ORANGE COUNTY, Fla. - 9 Investigates discovered the U.S. Department of Education was warned about an increase in student loan fraud two years ago but failed to put all of the recommended procedures in place to prevent it.
Anchor Vanessa Welch started asking
questions, and now a local congressman is getting involved.
Frank Lilos relies on student loans to help pay tuition at UCF.
He was surprised to learn about a huge student loan scam that costs taxpayers more than $187 million.
"I think that's ridiculous to be getting that much money and not going to school," Lilos said.
The report by the Department of Education's watchdog says
suspected fraud jumped 82 percent from 2009 to 2012.
"You would think they would have something to stop this," Lilos said.
The way it works
is, thieves get student loans in other people's names or fake students are recruited to submit false financial aid applications to colleges.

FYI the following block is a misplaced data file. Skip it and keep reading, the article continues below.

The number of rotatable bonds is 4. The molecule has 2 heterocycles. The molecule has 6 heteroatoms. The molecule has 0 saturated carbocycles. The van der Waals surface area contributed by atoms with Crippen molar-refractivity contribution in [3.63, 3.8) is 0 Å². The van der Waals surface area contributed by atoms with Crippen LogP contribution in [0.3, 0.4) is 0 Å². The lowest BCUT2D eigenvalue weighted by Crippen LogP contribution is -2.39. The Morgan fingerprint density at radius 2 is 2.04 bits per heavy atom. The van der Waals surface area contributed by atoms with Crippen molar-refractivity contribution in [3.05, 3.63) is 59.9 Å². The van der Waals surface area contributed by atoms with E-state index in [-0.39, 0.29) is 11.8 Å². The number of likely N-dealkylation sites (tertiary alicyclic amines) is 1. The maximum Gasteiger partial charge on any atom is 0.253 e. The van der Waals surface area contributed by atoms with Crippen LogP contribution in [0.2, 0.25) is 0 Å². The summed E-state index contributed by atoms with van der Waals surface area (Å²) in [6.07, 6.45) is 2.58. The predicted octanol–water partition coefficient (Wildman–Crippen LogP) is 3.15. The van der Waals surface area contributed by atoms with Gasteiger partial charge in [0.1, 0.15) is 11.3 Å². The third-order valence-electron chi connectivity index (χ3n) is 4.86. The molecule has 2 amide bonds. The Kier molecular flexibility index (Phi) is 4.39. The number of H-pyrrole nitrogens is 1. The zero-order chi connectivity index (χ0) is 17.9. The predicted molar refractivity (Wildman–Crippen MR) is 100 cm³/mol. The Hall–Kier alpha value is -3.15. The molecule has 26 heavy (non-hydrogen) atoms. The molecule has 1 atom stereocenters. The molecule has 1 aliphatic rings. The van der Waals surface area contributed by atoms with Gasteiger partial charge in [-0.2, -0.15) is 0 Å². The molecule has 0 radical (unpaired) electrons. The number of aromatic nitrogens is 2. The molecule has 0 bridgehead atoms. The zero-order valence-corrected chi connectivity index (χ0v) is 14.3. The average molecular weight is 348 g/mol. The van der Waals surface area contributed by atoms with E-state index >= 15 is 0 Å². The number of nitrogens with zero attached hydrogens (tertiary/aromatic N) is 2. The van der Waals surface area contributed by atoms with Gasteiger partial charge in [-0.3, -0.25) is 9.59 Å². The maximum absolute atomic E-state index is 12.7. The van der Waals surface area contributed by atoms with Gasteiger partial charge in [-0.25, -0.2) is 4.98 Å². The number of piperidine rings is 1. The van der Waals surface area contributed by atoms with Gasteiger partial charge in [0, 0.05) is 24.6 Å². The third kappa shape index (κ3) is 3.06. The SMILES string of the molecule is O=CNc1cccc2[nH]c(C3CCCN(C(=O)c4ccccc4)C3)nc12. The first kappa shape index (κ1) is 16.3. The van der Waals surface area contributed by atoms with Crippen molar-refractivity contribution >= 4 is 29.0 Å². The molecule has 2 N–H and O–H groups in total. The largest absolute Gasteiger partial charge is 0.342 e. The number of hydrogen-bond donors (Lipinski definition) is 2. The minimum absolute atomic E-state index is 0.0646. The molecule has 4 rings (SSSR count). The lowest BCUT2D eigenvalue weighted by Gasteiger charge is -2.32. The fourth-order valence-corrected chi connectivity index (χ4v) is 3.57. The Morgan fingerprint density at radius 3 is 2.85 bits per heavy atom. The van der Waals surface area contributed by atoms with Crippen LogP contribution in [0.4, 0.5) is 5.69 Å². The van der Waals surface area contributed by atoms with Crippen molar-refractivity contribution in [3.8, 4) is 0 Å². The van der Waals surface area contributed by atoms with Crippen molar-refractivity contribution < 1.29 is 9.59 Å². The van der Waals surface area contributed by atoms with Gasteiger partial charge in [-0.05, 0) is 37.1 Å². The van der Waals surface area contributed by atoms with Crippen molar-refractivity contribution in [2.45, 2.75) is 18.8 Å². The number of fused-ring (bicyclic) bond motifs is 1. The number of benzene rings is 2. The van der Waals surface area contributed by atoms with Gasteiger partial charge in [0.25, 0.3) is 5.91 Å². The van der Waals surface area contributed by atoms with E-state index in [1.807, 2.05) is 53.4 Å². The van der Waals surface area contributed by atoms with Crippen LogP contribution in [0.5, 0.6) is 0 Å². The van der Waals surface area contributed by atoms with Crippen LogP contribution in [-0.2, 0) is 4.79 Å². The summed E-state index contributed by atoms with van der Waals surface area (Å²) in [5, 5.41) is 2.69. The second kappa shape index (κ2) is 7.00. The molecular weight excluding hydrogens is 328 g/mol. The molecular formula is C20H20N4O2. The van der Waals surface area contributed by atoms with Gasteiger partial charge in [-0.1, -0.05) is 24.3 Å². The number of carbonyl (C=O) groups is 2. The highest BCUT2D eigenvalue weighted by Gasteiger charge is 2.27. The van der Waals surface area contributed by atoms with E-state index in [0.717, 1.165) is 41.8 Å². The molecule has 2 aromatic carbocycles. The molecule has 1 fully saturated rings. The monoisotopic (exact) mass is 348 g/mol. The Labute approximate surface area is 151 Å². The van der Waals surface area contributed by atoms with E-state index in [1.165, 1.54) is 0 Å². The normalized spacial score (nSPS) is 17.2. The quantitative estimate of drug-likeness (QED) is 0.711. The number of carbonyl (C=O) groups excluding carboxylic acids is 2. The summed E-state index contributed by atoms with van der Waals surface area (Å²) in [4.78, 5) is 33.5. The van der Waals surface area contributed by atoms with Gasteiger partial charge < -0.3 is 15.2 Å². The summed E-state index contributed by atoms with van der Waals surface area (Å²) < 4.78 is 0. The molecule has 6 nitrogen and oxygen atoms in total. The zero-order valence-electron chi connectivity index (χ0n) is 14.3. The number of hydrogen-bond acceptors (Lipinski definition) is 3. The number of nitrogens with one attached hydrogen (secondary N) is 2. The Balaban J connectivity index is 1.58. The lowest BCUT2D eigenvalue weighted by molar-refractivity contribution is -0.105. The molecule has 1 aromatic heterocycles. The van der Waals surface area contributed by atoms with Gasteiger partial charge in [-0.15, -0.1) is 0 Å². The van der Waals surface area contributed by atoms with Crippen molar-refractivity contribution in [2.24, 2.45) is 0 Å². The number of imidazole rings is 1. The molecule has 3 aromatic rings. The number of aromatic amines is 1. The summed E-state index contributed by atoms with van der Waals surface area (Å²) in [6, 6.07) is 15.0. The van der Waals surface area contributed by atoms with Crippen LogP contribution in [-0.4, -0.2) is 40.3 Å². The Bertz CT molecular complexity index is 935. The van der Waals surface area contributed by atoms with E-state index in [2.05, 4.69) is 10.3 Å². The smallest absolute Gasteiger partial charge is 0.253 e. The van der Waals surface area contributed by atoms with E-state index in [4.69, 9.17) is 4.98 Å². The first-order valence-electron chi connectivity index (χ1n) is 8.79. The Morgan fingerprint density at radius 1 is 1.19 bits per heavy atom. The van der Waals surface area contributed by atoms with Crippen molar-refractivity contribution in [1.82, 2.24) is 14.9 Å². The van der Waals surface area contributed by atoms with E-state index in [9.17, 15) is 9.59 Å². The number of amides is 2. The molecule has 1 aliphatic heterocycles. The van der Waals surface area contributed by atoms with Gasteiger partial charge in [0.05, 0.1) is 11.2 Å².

Then the students collect the cash, give the ringleader
his cut, but never attend a single class.
A Tampa man was recently sentenced to nine years in prison for student loan fraud.
He helped people who didn't even graduate high school enroll in a Florida
community college and then fraudulently apply for financial aid.
9 Investigates uncovered the education department was warned in 2011, but in March
2013, the inspector general said most of the recommended safeguards to prevent the fraud had not been implemented.
"I'm disturbed by that. I'm glad you brought it to my
attention," Rep. Alan Grayson, R-Fla., said. "As soon as we get back to Washington, I'm going to try and find out why they haven't done anything with some of those recommendations. I think it's unacceptable."
Grayson said it shouldn't take two years to make changes to protect taxpayers.
"We're just basically talking about changing
procedures, changing rules. It's not rocket science," Grayson said. "I think if we push them, they will do it."
9 Investigates pressed the Department of Education for answers for nearly a week.
They finally got back to us and said they have recently implemented several safeguards to prevent
The agency said it's now working aggressively to combat the problem.